In this lesson, students will develop a working understanding of due process by discussing relevant Constitutional clauses. They are then presented with the Gideon v. Wainwright case and must decide whether Clarence Gideon had the right to an attorney, relying on their previous discussion of due process. The lesson ends with a discussion of the importance of the right to due process in criminal proceedings, as well as a discussion of other situations in which the right to due process applies.
The Constitutional Index breaks down the U.S. Constitution by Section, Amendment, and Clause and contains broader topics and themes. These are used to cross-reference Library resources in an effort to annotate constitutional history.
Does the Illegal Immigration Reform and Immigrant Responsibility Act violate the due process clause by suspending habeas corpus or limiting access to the courts? This case summary shows how the Supreme Court answered that question in 2001.
Does a court-issued restraining order create a property interest which is protected by the Due Process Clause? This case summary shows how the Supreme Court answered that question in 2005.
Is a suspect’s right against self-incrimination and to due process violated if he is subjected to coercive questioning while in custody, even if his statements were never used against him? This case summary shows how the Supreme Court answered that question in 2003.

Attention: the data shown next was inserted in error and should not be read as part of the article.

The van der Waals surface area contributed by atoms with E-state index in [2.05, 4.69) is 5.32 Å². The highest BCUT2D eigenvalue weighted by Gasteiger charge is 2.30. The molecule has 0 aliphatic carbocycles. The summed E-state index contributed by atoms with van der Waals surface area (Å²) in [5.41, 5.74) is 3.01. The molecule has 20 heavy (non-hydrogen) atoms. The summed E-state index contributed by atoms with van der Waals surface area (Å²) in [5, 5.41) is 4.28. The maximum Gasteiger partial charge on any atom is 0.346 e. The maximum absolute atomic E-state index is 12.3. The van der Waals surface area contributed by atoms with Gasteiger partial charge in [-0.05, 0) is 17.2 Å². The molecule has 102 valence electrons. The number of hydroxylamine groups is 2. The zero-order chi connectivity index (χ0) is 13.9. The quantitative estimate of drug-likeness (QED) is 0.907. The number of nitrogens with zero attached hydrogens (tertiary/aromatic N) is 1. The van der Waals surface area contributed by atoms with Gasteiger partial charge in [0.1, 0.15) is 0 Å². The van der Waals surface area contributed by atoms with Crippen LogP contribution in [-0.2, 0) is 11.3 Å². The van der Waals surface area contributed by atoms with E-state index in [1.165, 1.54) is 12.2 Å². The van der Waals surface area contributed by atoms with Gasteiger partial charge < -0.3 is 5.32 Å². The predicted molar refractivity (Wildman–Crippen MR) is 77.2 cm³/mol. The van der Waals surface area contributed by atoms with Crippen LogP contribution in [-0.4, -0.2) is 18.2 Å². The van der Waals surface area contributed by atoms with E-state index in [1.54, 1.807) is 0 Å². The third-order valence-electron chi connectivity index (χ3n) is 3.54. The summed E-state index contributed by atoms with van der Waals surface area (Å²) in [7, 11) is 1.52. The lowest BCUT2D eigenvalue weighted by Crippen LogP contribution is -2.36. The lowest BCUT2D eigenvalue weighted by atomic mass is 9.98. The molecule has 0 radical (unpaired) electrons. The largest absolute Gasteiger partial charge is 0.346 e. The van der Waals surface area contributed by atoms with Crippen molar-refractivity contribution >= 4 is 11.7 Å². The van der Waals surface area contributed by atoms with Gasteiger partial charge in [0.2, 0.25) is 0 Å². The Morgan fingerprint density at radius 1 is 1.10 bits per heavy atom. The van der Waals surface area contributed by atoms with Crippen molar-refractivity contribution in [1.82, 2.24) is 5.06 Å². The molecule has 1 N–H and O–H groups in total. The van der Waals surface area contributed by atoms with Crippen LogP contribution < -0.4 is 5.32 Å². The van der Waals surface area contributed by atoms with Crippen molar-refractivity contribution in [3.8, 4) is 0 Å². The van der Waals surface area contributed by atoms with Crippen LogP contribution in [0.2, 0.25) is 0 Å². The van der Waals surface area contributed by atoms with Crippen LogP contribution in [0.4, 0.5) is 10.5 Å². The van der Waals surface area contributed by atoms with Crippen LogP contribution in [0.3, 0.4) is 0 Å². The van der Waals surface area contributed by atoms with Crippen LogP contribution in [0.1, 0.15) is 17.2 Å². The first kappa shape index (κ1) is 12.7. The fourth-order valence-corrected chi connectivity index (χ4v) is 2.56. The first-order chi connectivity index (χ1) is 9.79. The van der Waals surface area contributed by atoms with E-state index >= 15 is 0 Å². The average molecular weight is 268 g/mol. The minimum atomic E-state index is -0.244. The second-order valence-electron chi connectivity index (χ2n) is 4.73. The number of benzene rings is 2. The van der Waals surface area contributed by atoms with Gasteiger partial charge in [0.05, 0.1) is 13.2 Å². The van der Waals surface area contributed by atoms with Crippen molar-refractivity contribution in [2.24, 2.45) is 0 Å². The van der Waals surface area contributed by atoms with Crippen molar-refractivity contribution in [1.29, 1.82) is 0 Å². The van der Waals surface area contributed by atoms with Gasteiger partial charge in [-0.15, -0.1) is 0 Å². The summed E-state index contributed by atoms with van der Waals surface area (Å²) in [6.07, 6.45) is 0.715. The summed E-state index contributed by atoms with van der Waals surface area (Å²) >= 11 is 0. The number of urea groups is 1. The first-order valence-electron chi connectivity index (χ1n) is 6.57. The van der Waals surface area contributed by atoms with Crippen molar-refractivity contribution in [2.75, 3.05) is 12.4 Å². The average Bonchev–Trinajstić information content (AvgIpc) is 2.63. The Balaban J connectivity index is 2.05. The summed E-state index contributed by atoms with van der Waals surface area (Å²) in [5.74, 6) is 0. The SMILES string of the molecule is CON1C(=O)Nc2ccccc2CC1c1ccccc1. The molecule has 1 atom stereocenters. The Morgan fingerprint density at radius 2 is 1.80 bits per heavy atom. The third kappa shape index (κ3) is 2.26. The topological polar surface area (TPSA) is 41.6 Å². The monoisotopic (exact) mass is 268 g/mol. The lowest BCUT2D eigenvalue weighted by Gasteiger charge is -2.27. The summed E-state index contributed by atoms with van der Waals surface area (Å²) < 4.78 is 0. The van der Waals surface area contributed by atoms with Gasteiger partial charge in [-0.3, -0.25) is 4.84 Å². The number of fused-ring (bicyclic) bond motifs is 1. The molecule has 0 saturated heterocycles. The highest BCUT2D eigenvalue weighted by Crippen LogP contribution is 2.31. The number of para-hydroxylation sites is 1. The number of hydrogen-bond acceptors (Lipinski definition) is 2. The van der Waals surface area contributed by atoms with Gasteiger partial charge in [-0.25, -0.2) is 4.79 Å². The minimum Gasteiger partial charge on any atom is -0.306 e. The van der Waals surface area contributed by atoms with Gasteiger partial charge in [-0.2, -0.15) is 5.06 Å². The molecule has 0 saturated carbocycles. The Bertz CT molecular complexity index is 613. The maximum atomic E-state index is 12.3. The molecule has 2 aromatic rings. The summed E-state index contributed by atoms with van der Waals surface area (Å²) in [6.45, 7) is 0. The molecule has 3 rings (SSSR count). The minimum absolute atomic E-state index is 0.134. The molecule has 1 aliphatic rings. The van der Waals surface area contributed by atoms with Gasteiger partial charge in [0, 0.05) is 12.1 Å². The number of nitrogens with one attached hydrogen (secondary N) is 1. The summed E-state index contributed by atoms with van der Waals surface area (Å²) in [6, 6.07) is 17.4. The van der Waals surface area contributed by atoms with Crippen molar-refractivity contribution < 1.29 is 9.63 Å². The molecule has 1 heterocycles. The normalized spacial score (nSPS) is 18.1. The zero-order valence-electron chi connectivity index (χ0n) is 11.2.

Does a Chicago ordinance issued to lower the amount of gang activity through arrests of loiterers violate the Due Process Clause? This case summary shows how the Supreme Court answered that question in 1999.
Does the Immigration and Nationality Act, requiring detention without bail of aliens, violate the right to due process? This case summary shows how the Supreme Court answered that question in 2003.
Twelve Angry Men, originally written for television by Reginald Rose in 1954 and subsequently adapted for stage (1955), film(1957) and television again (1997), effectively conveys the central importance of the right to a jury trial afforded by Article III of the Constitution as well as Amendments V, VI, and XIV.
In this lesson, students will perform a comparative close reading of select informational texts from the Scottsboro Boys trials alongside sections from To Kill a Mockingbird. Students analyze the two trials and the characters and arguments involved in them to see how fictional “truth” both mirrors and departs from the factual experience that inspired it.